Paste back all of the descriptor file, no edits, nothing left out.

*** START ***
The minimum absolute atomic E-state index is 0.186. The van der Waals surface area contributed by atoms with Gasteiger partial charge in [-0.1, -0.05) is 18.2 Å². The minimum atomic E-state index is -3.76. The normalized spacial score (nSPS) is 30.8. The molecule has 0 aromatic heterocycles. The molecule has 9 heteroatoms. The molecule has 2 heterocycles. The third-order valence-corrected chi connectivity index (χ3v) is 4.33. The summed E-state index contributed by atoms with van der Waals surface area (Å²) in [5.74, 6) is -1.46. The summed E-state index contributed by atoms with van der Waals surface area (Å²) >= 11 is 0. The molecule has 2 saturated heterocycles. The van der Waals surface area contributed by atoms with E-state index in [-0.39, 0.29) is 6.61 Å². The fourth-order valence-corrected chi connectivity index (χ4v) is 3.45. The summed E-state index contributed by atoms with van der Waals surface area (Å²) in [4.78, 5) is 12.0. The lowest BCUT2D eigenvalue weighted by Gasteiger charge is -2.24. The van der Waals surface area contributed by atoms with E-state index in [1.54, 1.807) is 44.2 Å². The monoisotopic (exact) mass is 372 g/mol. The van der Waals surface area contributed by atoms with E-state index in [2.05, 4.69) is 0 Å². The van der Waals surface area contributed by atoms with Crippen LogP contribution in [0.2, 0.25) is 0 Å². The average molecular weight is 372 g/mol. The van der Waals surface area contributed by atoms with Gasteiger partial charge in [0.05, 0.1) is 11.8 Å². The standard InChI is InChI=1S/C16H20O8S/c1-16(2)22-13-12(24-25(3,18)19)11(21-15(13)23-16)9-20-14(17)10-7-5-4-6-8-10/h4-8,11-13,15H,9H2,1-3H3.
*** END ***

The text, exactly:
The minimum absolute atomic E-state index is 0.186. The van der Waals surface area contributed by atoms with Gasteiger partial charge in [-0.1, -0.05) is 18.2 Å². The minimum atomic E-state index is -3.76. The normalized spacial score (nSPS) is 30.8. The molecule has 0 aromatic heterocycles. The molecule has 9 heteroatoms. The molecule has 2 heterocycles. The third-order valence-corrected chi connectivity index (χ3v) is 4.33. The summed E-state index contributed by atoms with van der Waals surface area (Å²) in [5.74, 6) is -1.46. The summed E-state index contributed by atoms with van der Waals surface area (Å²) >= 11 is 0. The molecule has 2 saturated heterocycles. The van der Waals surface area contributed by atoms with E-state index in [-0.39, 0.29) is 6.61 Å². The fourth-order valence-corrected chi connectivity index (χ4v) is 3.45. The summed E-state index contributed by atoms with van der Waals surface area (Å²) in [4.78, 5) is 12.0. The lowest BCUT2D eigenvalue weighted by Gasteiger charge is -2.24. The van der Waals surface area contributed by atoms with E-state index in [1.54, 1.807) is 44.2 Å². The monoisotopic (exact) mass is 372 g/mol. The van der Waals surface area contributed by atoms with E-state index in [2.05, 4.69) is 0 Å². The van der Waals surface area contributed by atoms with Crippen LogP contribution in [0.2, 0.25) is 0 Å². The average molecular weight is 372 g/mol. The van der Waals surface area contributed by atoms with Gasteiger partial charge in [0.05, 0.1) is 11.8 Å². The standard InChI is InChI=1S/C16H20O8S/c1-16(2)22-13-12(24-25(3,18)19)11(21-15(13)23-16)9-20-14(17)10-7-5-4-6-8-10/h4-8,11-13,15H,9H2,1-3H3.